THE abject poverty facing the majority daily is reaching unacceptable levels. The 2014 Oxfam Report on Poverty has shown that many South Africans are condemned to a permanent life of abject poverty. This is sad, given the wealth of our country. The number of people who scrounge rubbish bins looking for rotten apples and leftovers are increasing daily. What is discouraging to those who find themselves in this predicament is the growing greed among their fellow men.
The recent spate of violence directed at fellow Africans and the growing lawlessness has succeeded in highlighting the level of impatience that is brewing in the minds of our fellow citizens. The poor in our land are not asking for affluent lifestyles, they only want to fulfil and access their human basic needs. Those needs include, but are not limited to, adequate food, water, healthcare, shelter and basic education.
The Oxfam Report tells us that “one in four people in South Africa do not have enough to eat and half the population is at risk of hunger, despite the country producing more than enough food”. Oxfam cites joblessness, low incomes, inflation and the lack of productive assets for many people in South Africa as a major driving force behind the levels of poverty seen in our country. According to the report, 13 million people go to bed starving daily. The report states that 20 years after obtain- ing our freedom, 2.3 million residents of the Eastern Cape (36, 2%) feed their families with as little as R6 a day. Countrywide, the report shows that one in four people go hungry.
This scandalous picture is even bleaker in our province, where people battle hunger daily. Sadly, our optimism ofa goodlifeforall, inspiredbythe attainment of freedom and being governed by our own, now lies in shambles. The growing greed that has crept into our society is engulfing us into a terrible socio-economic mess. The xenophobic violence might just be the first instalment. The 44.4% unemployment rate, according to the South African In- stitute of Race Relations, is a social time bomb by any measure. It is lamentable that in our min- eral endowed and wealthy country, one could find men, women and children scratching for scraps of rotten food in rubbish bins for their meals. This, happening 21 years after independence, is pathetic. It is said that conventional statistics show that the situation has deteriorated tenfold since then (1994). People in our province are carrying the main burden of this hardship despite it being the bastion of black intellectualism.
The sad story is that available socio-economic data shows that the situation is not going to be reversed soon with the current leadership. Our political leaders need to abandon their political showmanship and start to assess the characteristics and causes of this humanitar- ian crisis in the whole country. They must start to develop new concepts and approaches to deal with this shocking tragedy. The picture of a free South Africa, as painted by Oxfam, is not different to the apartheid one portrayed by Cosmas Desmond, in his book, The Discarded People. In the book Desmond gives a chilling and brutal ac- count of the misery of African re- settlement in South Africa.
The Oxfam report has just elicited furious disgust in me in the same way I felt then about the treatment of black people by the apartheid rulers. The poverty, which is partly fuelled by the current power elites who seek to protect particular economic interests, will result in increasing class, ethnic, religious and social tensions. Abject poverty is always a breeding ground for civil strife. Academic Bruce E Moon writes: “The challenge is that the measure of a society is the way it treats its poor.” He also says: “Adequacy is measured in terms of observable outcomes” (The Political Economics of Basic Human Needs, 1991). South African policy makers have produced the best policies on paper to fight poverty. However, when it comes to implementation of their own policies their score is zero. Any sensible patriot will tell you that the normative reasons of worrying about poverty are universal and compelling.The point is that it does not matter where we are sitting religiously, or in secular humanist philosophies, we all have to recognise this virtue.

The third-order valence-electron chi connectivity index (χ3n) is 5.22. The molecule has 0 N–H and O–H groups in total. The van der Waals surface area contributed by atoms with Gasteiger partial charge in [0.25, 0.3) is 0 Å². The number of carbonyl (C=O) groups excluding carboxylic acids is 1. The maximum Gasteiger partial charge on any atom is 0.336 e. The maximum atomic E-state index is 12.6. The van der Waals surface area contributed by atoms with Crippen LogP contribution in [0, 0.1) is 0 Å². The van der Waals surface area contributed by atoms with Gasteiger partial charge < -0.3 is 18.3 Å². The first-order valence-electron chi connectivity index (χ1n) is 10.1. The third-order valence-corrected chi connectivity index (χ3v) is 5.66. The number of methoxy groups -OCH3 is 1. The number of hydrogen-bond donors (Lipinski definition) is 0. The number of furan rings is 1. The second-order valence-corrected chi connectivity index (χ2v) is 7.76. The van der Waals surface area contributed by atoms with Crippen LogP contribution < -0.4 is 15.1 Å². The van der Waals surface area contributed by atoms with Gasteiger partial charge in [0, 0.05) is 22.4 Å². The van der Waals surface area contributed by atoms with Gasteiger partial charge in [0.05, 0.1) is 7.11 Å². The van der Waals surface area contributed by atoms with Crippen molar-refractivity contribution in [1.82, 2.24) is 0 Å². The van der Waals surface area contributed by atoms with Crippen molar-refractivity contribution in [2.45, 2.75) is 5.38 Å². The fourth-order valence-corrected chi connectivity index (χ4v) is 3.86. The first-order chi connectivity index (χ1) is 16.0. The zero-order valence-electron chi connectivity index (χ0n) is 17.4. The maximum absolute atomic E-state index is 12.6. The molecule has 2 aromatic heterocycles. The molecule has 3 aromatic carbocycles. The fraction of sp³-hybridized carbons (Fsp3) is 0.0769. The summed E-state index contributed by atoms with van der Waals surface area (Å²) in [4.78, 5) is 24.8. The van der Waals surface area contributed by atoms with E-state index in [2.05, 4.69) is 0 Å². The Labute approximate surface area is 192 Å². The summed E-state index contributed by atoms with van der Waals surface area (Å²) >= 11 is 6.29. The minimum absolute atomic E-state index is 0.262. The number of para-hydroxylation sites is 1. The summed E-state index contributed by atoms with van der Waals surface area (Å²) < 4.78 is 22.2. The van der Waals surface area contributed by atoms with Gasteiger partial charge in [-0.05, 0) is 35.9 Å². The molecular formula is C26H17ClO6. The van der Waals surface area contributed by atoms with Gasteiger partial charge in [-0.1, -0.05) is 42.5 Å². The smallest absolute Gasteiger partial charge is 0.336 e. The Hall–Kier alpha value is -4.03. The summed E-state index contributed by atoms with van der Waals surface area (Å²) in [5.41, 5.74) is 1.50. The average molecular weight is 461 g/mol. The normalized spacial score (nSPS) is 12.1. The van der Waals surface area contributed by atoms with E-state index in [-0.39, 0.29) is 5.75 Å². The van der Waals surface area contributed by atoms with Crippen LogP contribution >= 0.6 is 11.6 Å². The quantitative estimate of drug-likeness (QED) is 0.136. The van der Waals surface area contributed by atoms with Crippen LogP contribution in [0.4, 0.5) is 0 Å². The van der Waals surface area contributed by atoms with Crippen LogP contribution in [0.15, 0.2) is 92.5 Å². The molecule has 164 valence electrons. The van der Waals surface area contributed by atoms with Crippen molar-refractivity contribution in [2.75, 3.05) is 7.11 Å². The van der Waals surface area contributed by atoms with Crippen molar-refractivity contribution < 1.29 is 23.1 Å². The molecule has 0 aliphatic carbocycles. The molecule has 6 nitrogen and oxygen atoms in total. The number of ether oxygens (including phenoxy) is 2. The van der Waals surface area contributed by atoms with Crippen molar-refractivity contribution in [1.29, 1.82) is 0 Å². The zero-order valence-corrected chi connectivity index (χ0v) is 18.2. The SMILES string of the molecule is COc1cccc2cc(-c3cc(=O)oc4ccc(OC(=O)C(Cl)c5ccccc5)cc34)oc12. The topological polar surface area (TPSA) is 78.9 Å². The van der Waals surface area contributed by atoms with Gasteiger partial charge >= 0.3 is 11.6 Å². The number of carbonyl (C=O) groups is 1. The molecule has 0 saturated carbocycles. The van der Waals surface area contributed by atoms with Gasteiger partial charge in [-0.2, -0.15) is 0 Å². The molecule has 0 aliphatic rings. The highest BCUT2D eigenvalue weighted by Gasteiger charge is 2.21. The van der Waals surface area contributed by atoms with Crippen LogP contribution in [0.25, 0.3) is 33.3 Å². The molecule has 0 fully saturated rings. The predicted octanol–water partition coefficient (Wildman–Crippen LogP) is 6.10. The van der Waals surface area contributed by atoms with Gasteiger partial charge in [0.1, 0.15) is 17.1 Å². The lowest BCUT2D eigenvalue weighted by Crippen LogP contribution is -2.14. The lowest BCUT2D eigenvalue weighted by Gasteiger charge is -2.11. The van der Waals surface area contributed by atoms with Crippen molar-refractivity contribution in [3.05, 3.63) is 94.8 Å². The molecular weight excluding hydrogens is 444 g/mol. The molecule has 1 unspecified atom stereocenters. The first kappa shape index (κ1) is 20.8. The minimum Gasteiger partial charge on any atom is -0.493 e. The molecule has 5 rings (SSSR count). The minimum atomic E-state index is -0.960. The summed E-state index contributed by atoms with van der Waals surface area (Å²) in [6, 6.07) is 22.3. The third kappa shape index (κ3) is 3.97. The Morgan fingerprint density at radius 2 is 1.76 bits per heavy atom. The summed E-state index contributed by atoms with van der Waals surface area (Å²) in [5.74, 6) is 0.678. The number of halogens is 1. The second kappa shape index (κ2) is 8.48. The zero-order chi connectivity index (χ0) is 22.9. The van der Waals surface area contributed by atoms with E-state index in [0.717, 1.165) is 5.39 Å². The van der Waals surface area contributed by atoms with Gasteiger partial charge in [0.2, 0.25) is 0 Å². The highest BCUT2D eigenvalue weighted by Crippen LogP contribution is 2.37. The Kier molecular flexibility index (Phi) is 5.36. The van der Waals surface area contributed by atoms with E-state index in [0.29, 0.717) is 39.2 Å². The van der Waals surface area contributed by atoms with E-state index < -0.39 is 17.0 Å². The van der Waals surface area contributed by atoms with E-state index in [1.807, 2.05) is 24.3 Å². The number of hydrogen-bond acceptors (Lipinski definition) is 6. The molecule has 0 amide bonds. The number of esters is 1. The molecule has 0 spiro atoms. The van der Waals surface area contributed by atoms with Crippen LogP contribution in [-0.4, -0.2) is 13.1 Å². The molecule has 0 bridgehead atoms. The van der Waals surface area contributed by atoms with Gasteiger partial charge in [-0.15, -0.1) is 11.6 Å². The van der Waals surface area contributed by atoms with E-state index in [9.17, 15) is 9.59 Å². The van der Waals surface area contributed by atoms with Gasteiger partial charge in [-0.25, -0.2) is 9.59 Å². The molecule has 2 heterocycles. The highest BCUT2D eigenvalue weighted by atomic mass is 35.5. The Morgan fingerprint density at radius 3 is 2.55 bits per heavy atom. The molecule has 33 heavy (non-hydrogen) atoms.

To be concerned and speak out is a moral imperative and charity in the face of need. We can never plead ignorance or innocence on the appalling treatment of our people. Abject poverty is an evil that must be fought at all costs. This kind of poverty stunts the at- tainment of human potential. It goes without saying that every effort must be followed for the poor to be able to fulfil their nutritional and calorie needs. The Oxfam Report is critical and is directed to people who should know best that growth-centrism was of little solace to the multitude of our poverty stricken people.
One day we shall all know that the coexistence of extravagant wealth and absolute deprivation is not in tandem with a prosperous future for all. A fair, accountable and sustainable food industry that ends practices such as price fixing, reduces waste and does more to help small scale producers, is the path to follow. Such a situation is a formula for the proliferation of warlords, and their comedic and bizarre deeds. Poverty alleviation can only happen when productivitylevels increaseand withlabour-in- tensive-driven growth. Such an approach will increase the incomes of the poor, through im- proved productivity. The best bet for the poor is for the govern- ment to pursue export oriented growth in la- bour-intensive production. In our case there is a great scope for agricultural development-led industry.Courtesy of The Herald / Monday 8 June 2015